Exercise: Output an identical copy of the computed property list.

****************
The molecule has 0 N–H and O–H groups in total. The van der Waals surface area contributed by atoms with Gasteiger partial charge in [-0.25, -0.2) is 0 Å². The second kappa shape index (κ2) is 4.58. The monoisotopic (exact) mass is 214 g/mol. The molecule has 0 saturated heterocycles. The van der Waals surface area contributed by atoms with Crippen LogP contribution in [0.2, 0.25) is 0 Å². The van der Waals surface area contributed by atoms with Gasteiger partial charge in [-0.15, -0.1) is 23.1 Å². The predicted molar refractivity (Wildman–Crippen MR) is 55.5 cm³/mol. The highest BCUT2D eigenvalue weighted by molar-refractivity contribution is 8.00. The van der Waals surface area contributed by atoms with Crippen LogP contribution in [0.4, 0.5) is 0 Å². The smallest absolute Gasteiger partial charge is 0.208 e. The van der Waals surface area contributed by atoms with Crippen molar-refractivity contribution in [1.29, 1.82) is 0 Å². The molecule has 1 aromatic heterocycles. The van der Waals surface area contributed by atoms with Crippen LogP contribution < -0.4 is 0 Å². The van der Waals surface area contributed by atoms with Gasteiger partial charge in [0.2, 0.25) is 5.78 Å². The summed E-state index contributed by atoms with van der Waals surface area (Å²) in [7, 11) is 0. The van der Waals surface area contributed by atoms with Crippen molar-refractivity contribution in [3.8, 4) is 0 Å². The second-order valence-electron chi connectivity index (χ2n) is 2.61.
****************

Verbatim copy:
The molecule has 0 N–H and O–H groups in total. The van der Waals surface area contributed by atoms with Gasteiger partial charge in [-0.25, -0.2) is 0 Å². The second kappa shape index (κ2) is 4.58. The monoisotopic (exact) mass is 214 g/mol. The molecule has 0 saturated heterocycles. The van der Waals surface area contributed by atoms with Crippen LogP contribution in [0.2, 0.25) is 0 Å². The van der Waals surface area contributed by atoms with Gasteiger partial charge in [-0.15, -0.1) is 23.1 Å². The predicted molar refractivity (Wildman–Crippen MR) is 55.5 cm³/mol. The highest BCUT2D eigenvalue weighted by molar-refractivity contribution is 8.00. The van der Waals surface area contributed by atoms with Crippen LogP contribution in [0.4, 0.5) is 0 Å². The smallest absolute Gasteiger partial charge is 0.208 e. The van der Waals surface area contributed by atoms with Crippen molar-refractivity contribution in [1.29, 1.82) is 0 Å². The molecule has 1 aromatic heterocycles. The van der Waals surface area contributed by atoms with Crippen LogP contribution < -0.4 is 0 Å². The van der Waals surface area contributed by atoms with Gasteiger partial charge in [0.2, 0.25) is 5.78 Å². The summed E-state index contributed by atoms with van der Waals surface area (Å²) in [7, 11) is 0. The van der Waals surface area contributed by atoms with Crippen molar-refractivity contribution in [3.8, 4) is 0 Å². The second-order valence-electron chi connectivity index (χ2n) is 2.61.